F1 Rumors - news ahead of the headlines

Week of the 6th December 1998:

Psychological Warfare!

Returning to the topic of Damon Hill's comments on the ability of Michael Schumacher to develop a car, that the Ferrari team is really the old Benetton team, and the recent release of his book which portrays the actions of the double world champion in a bad light, and considering the additional comments by Eddie Jordan about the Schumachers in general, don't you see something of a pattern emerging?

Sorry to be cynical, but it's all being done with intent! There are two reasons for it, and both are being served admirably: Damon's book is selling substantially better for the 'revelation' that he is not happy with Michael Schumacher. And the all important psychological war for the 1999 season is getting into full swing - but for a change, it's not in favour of the German.

Doubt me? Well - check any Formula One bulletin board or chat, and the returning issues are outraged Schumacher fans responding to the hint that their hero isn't all he could be. Usually, they are not even in full possession of the original statements (or chose to ignore the qualifications) and are returning fire at Damon or Eddie... so it's easy to tell the comments are effective.

I guess the next question is, did Eddie and Damon sit down and plan this? Or is it a silent agreement? When will Heinz-Harold join the party? And biggest of all, will it work?

However we look at it, psychology is an important factor in Formula One, and it's nice to see someone other than the old Maestro playing the mental game!

The heat is on!

It's always said that testing times must be taken with a pinch of salt... but that is only true for comparing teams against each other! Team mates are another story - the basic premise that your team mate has the same equipment holds true in testing too, usually.

After Heidfeld set a stunning time in Jerez, Ron Dennis was heard to joke 'looks like a Heidfeld and Hakkinen front row for Melbourne, then!' - something that David Coulthard probably would not find amusing in the slightest.

Similarly, Ralf's excellent performance in the Williams is being noticed - certainly it the car suits his style (more on that next week), but the times he is putting up are definitely worthy of attention...

All told, there are people wondering what both David Coulthard and Alex Zanardi are doing so far off the pace of those they are supposed to be better than; but the official team lines on both cases are that they were proceeding with a normal test program that did not permit them to run with a qualifying setup at peak times. I guess we'll just have to wait and see!

It's a question of tyres.

So. What difference does a tyre make, anyway? All the teams are running on the same tyres - so what's the big deal?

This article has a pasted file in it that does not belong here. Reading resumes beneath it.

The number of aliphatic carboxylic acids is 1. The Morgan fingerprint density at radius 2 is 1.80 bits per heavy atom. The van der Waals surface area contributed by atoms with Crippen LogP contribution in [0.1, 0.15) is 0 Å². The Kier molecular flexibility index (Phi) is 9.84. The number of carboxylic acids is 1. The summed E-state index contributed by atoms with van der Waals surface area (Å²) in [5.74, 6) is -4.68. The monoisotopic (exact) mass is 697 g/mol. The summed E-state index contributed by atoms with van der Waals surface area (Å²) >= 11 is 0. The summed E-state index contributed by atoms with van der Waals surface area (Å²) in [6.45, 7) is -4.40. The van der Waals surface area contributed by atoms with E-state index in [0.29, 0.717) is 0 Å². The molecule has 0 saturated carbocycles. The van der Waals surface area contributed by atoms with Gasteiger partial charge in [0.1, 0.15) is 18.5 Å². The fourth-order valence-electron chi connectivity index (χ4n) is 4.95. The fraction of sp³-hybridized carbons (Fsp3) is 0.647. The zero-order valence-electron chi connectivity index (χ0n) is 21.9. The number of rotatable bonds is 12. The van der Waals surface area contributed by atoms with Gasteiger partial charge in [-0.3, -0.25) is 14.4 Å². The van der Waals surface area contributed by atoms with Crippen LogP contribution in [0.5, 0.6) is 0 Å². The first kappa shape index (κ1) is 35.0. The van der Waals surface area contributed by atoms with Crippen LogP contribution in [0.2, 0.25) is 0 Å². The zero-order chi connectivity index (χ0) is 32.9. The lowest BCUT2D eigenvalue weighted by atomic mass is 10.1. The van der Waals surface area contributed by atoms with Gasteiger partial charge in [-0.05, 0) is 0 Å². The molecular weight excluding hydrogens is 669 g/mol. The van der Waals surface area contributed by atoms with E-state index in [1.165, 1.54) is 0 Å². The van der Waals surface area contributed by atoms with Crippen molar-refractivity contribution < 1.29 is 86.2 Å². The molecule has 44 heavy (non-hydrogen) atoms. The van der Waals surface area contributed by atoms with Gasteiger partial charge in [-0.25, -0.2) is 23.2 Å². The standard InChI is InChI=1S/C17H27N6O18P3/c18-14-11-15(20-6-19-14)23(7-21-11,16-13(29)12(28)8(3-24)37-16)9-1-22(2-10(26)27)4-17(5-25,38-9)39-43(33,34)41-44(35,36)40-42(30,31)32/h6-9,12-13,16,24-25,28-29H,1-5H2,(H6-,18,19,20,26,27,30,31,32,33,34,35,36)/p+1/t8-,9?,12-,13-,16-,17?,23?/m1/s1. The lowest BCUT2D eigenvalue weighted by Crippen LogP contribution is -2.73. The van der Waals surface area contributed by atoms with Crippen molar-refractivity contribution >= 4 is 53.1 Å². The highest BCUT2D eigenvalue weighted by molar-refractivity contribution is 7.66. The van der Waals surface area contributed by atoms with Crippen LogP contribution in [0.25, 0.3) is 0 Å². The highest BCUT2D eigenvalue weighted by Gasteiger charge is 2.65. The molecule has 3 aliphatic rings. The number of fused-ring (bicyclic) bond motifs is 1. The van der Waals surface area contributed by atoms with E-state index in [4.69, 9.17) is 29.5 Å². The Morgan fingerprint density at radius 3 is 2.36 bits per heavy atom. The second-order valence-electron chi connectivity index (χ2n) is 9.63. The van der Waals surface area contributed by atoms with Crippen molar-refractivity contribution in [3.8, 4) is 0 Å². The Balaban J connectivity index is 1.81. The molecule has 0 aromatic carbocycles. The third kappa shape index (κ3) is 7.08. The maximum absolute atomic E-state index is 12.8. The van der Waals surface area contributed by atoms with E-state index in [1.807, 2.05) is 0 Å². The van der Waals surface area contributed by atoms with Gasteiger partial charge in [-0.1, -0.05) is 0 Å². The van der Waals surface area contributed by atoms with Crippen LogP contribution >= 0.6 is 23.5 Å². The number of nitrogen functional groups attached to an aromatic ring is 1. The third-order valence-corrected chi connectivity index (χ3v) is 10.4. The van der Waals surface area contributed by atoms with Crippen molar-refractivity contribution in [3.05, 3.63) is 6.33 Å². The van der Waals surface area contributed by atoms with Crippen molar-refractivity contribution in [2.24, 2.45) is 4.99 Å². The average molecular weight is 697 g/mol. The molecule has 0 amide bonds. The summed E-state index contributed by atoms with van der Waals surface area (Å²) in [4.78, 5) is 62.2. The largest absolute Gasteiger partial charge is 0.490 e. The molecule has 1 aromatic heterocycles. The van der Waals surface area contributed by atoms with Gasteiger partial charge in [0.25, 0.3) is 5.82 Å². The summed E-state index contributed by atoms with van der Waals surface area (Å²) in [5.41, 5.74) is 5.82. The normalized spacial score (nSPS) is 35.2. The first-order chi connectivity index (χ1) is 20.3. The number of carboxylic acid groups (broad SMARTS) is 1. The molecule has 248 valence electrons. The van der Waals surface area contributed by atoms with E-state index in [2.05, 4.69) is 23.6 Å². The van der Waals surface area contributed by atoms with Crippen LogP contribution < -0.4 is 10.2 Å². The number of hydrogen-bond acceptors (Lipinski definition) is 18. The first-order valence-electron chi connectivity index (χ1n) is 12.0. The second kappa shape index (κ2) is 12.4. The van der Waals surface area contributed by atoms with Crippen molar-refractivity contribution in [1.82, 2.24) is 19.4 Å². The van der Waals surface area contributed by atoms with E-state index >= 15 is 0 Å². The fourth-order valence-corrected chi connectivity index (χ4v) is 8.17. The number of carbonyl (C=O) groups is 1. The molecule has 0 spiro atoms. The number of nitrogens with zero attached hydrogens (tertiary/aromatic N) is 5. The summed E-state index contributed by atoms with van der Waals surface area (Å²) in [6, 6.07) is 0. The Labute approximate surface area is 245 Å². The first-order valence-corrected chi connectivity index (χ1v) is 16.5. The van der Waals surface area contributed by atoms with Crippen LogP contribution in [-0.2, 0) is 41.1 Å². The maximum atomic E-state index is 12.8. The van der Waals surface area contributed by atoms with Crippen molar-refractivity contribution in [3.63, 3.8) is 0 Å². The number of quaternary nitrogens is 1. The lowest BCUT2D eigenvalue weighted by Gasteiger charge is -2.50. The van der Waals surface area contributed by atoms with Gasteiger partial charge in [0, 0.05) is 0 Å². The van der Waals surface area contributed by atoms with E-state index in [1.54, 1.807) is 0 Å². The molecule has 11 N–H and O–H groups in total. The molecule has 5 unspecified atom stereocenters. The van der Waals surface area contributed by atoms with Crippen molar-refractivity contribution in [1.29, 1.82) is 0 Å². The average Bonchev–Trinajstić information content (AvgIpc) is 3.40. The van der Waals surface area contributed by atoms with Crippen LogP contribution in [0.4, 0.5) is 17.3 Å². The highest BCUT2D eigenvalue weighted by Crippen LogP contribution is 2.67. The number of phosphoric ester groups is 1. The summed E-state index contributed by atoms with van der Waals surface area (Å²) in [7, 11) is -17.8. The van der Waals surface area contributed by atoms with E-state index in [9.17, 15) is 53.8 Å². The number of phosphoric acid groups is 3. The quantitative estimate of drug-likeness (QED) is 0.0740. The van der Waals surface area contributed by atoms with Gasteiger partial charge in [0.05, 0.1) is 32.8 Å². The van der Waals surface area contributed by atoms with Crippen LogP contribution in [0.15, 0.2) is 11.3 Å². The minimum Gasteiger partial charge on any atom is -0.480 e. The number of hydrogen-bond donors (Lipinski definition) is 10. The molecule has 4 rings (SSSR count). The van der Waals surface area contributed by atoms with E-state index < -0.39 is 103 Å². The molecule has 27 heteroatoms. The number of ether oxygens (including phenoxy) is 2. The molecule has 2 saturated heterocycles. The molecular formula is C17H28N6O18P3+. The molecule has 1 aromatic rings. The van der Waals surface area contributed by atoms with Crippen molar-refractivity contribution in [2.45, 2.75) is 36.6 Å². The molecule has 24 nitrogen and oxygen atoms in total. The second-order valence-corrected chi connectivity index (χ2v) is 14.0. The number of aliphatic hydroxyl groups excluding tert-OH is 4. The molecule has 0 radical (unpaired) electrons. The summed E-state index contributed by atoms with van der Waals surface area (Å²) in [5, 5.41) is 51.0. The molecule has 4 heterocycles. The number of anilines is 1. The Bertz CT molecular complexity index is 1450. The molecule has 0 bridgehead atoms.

A good question. It's true that the teams are all running on the same tyres, so they all have the same problems to battle against. The winning team this year will certainly be the best (or so close as makes no difference) at handling the particular issues of the 1999 specification Bridgestone tyre. But what makes this tyre it different to last years?

Well, the differences are obviously not so great as when grooves were introduced in the first place. Adding a single extra groove to the front tyre and setting a minimum width should, at first sight, have little impact. Where things get interesting is when the other factors are taken into account. Including the thinking behind the change: Bridgestones brief for the year was to make the cars slower by a couple of seconds per lap using tyres alone.

The reduced contact from the extra groove requires Bridgestone to use harder compounds (or the tyres wear too fast). This in turn further reduces the mechanical grip available to the car... so Bridgestone just ensure the tyres are hard enough for the required slowdown to happen.

Furthermore, the wider front tyre, in addition to increasing drag and reducing top speeds, ensures that there is a bigger disruption to the airflow - which in turn has interesting affects on the aerodynamics. Drivers are reporting a tendancy for the car to weave when driving in a straight line at speed: this is a direct result of the reliance on aerodynamics for grip, and happens for much the same reasons as a rain drop weaves its' way down a window... relatively small changes can make relatively large differences to stability.

This gives the teams an interesting dilema! They can fix the 'wandering' problem, but it has a cost. Currently, the airflow is basically directed in a manner to increase downforce; but is designed to put drag to a minimum for the downforce generated (or top speed suffers). To compensate for the cars wanderings, it is necessary to create opposing forces directed horizontally - these must be significantly stronger that those causing the cars instability, but would have the effect of increasing drag, and lowering the top speed.

One potential side effect is that the horizonal forces (in theory) could be generated in an even, opposing fashion on the straight, but designed to assist cornering off the straight... significantly improving corner at high speeds, in a similar fashion to the ground effect cars of yester year.

Guess what - it's rumoured that Ferrari has it's aerodynamicisists working on just that problem. Who can doubt that the other top teams are not also working on the same problem?

Second test - Mixed feelings for Williams

Williams are pleased to find Ralf quick off the mark, in the second test: in the first day of only his second session in the Williams, the fast German was right on the pace the team thought the car should be capable of. Alex Zanardi ran some second and a half slower than his team mate, and is just starting to cause concern in the Williams camp. They gave him a different program, still expecting him to continue aclimatising to the car, but were looking to see his times closer to those of his team mate.